This approach tries to minimize the “C” in CSS (cascading) by only using cascading on small components that do not affect other structures. Again, this means that lots of good practices we used in the past are not advisable to create modular CSS.

Naming classes

We use different naming conventions to easily predict which styles to apply, for example we use to create general helpers:

.h-right { float: right; display: inline; } 
.h-left { float: left; display: inline; } 
.h-pr { position: relative; } 
.h-ir { font: 0/0 a; text-shadow: none; color: transparent; }

We create components (like ) and then we namespace the elements inside the component, usually with the first three consonants (, ). We even leave the component root empty to increase the readability:

.item {} 
.itm-media { float: left; display: inline; margin-right: 16px; } 
.itm-media img { display: block; } 
.itm-body { display: table; zoom: 1; } 
.itm-body-exp { display: block; overflow: hidden; } 


As I mentioned above, we try to keep our selectors as short as possible to maximize portability and minimize dependency and specificity – this avoids the specificity wars of the past. The way you write your selectors is crucial to avoid out-of-control style sheets, so you must write them carefully.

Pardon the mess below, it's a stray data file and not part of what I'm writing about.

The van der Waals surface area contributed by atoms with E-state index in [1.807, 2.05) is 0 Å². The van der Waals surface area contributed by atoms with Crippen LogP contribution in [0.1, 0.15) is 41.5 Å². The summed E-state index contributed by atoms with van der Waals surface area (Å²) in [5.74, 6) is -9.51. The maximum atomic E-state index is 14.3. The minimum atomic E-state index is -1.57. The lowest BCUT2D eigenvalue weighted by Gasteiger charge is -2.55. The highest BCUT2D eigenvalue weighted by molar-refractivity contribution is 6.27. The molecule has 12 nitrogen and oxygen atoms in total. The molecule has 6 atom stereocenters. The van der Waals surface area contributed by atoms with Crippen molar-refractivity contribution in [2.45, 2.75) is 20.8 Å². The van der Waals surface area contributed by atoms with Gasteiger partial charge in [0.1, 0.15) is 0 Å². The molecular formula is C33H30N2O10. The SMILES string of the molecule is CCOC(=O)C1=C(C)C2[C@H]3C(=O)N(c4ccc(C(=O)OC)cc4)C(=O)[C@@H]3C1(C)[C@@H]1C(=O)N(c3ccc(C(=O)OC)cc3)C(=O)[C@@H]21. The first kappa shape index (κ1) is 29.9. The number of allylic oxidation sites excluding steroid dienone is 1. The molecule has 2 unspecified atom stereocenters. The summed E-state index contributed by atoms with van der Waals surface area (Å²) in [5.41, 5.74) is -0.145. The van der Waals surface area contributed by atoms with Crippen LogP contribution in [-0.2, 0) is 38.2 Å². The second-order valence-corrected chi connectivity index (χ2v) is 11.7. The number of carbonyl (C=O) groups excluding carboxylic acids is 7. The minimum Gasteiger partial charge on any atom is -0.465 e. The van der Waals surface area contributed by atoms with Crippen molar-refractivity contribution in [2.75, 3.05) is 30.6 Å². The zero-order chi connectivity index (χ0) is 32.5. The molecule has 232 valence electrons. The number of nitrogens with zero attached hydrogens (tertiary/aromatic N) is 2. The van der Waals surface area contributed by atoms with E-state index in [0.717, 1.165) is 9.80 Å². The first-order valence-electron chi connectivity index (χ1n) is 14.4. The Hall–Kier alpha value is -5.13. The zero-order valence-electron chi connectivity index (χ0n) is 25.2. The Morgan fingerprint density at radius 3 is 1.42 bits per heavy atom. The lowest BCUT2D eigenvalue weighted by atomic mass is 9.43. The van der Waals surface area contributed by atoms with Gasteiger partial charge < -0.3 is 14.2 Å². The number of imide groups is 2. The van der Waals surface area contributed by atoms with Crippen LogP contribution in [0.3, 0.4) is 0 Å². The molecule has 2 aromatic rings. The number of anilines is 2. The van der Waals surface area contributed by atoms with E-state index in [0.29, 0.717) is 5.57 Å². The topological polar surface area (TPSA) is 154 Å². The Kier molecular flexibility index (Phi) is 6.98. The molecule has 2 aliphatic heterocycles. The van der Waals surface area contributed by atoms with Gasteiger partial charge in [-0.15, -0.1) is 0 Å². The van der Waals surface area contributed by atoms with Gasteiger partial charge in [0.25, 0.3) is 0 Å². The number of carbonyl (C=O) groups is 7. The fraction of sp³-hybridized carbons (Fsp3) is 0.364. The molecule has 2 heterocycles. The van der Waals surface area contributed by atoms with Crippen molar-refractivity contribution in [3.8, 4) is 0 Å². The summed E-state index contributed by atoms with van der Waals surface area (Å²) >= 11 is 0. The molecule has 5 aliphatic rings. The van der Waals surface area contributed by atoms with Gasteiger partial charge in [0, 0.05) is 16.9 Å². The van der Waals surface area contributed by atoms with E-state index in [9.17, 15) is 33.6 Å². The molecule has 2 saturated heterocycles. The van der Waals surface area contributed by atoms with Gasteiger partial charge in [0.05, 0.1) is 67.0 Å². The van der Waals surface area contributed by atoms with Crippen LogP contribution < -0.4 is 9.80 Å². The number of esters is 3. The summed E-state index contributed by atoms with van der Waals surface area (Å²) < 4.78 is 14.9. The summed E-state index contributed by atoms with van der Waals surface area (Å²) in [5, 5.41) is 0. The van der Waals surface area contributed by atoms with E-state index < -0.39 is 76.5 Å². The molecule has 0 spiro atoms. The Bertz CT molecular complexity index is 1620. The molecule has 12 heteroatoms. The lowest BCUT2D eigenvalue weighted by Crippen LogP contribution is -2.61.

The most important part of a selector is the key selector due to performance reasons (key selector is the last part of a selector), because browsers read selectors from right to left. So we try to write key selectors that are class selectors instead of type selectors (an element like p or li).
To increase readability, we also indent related selectors to see the hierarchy easily, and we add some white space between blocks.

.header { ... } 
.hdr-form { ... } 
.hdr-search { ... } 
.hdr-actions { ... } 
.footer { ... } 
.ftr-lang { ... } 


We order CSS properties by relevance (position and size first, then margin, padding, fonts, colors, and finally everything else). We don’t have an explicit rule for this, we prefer common sense. To increase readability, we like to add whitespace after “:” and align vendor prefixes around “:”. We also use one line per property if the block of properties has more than 4 properties. This creates a nice balance between increased readability and proper function with version control tools. Here’s an example: